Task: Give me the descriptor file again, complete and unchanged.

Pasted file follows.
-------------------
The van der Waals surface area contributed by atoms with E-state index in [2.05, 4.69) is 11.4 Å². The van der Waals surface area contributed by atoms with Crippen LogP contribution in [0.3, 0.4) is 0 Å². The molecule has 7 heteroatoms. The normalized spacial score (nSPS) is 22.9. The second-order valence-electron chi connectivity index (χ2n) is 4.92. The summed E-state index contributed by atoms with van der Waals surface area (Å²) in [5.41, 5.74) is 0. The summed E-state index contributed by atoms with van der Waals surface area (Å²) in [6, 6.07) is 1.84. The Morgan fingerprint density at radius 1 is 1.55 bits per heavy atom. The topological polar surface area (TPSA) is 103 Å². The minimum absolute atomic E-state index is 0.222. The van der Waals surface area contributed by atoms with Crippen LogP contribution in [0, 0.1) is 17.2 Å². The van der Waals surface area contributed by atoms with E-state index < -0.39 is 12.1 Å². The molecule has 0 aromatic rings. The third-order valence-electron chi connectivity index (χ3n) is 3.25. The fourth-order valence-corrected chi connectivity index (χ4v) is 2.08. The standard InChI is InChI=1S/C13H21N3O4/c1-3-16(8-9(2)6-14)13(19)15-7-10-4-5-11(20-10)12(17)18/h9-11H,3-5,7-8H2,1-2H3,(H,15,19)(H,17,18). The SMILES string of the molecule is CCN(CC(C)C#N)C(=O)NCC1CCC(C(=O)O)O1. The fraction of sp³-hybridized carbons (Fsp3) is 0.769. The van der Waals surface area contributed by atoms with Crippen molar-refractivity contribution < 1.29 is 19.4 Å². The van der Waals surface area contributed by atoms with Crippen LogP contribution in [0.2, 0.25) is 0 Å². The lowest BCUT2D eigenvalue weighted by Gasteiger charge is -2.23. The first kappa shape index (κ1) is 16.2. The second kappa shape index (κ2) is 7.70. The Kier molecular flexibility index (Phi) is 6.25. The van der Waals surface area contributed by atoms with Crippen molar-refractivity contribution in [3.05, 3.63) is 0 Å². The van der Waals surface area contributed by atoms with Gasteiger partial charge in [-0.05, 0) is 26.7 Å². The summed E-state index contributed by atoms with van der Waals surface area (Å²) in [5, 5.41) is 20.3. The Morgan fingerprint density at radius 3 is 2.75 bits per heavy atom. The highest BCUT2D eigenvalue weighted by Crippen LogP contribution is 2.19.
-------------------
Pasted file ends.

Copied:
The van der Waals surface area contributed by atoms with E-state index in [2.05, 4.69) is 11.4 Å². The van der Waals surface area contributed by atoms with Crippen LogP contribution in [0.3, 0.4) is 0 Å². The molecule has 7 heteroatoms. The normalized spacial score (nSPS) is 22.9. The second-order valence-electron chi connectivity index (χ2n) is 4.92. The summed E-state index contributed by atoms with van der Waals surface area (Å²) in [5.41, 5.74) is 0. The summed E-state index contributed by atoms with van der Waals surface area (Å²) in [6, 6.07) is 1.84. The Morgan fingerprint density at radius 1 is 1.55 bits per heavy atom. The topological polar surface area (TPSA) is 103 Å². The minimum absolute atomic E-state index is 0.222. The van der Waals surface area contributed by atoms with Crippen LogP contribution in [0, 0.1) is 17.2 Å². The van der Waals surface area contributed by atoms with E-state index < -0.39 is 12.1 Å². The molecule has 0 aromatic rings. The third-order valence-electron chi connectivity index (χ3n) is 3.25. The fourth-order valence-corrected chi connectivity index (χ4v) is 2.08. The standard InChI is InChI=1S/C13H21N3O4/c1-3-16(8-9(2)6-14)13(19)15-7-10-4-5-11(20-10)12(17)18/h9-11H,3-5,7-8H2,1-2H3,(H,15,19)(H,17,18). The SMILES string of the molecule is CCN(CC(C)C#N)C(=O)NCC1CCC(C(=O)O)O1. The fraction of sp³-hybridized carbons (Fsp3) is 0.769. The van der Waals surface area contributed by atoms with Crippen molar-refractivity contribution < 1.29 is 19.4 Å². The van der Waals surface area contributed by atoms with Crippen LogP contribution in [0.2, 0.25) is 0 Å². The lowest BCUT2D eigenvalue weighted by Gasteiger charge is -2.23. The first kappa shape index (κ1) is 16.2. The second kappa shape index (κ2) is 7.70. The Kier molecular flexibility index (Phi) is 6.25. The van der Waals surface area contributed by atoms with Crippen molar-refractivity contribution in [3.05, 3.63) is 0 Å². The van der Waals surface area contributed by atoms with Gasteiger partial charge in [-0.05, 0) is 26.7 Å². The summed E-state index contributed by atoms with van der Waals surface area (Å²) in [5, 5.41) is 20.3. The Morgan fingerprint density at radius 3 is 2.75 bits per heavy atom. The highest BCUT2D eigenvalue weighted by Crippen LogP contribution is 2.19.